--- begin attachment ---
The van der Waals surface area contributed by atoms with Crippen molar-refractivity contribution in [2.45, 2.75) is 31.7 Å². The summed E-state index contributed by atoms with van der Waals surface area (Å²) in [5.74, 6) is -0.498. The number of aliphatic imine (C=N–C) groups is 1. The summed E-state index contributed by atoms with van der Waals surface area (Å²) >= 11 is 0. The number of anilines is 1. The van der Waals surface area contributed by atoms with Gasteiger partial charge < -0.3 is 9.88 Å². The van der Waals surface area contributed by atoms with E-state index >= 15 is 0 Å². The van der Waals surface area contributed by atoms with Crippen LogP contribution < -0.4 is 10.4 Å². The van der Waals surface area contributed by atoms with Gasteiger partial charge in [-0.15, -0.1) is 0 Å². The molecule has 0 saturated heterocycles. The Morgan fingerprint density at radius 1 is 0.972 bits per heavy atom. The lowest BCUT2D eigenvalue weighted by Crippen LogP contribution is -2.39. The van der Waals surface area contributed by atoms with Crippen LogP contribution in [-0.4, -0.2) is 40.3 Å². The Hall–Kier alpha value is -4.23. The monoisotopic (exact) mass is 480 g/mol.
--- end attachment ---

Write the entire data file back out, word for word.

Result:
The van der Waals surface area contributed by atoms with Crippen molar-refractivity contribution in [2.45, 2.75) is 31.7 Å². The summed E-state index contributed by atoms with van der Waals surface area (Å²) in [5.74, 6) is -0.498. The number of aliphatic imine (C=N–C) groups is 1. The summed E-state index contributed by atoms with van der Waals surface area (Å²) >= 11 is 0. The number of anilines is 1. The van der Waals surface area contributed by atoms with Gasteiger partial charge < -0.3 is 9.88 Å². The van der Waals surface area contributed by atoms with E-state index >= 15 is 0 Å². The van der Waals surface area contributed by atoms with Crippen LogP contribution < -0.4 is 10.4 Å². The van der Waals surface area contributed by atoms with Gasteiger partial charge in [-0.15, -0.1) is 0 Å². The molecule has 0 saturated heterocycles. The Morgan fingerprint density at radius 1 is 0.972 bits per heavy atom. The lowest BCUT2D eigenvalue weighted by Crippen LogP contribution is -2.39. The van der Waals surface area contributed by atoms with Crippen LogP contribution in [-0.4, -0.2) is 40.3 Å². The Hall–Kier alpha value is -4.23. The monoisotopic (exact) mass is 480 g/mol.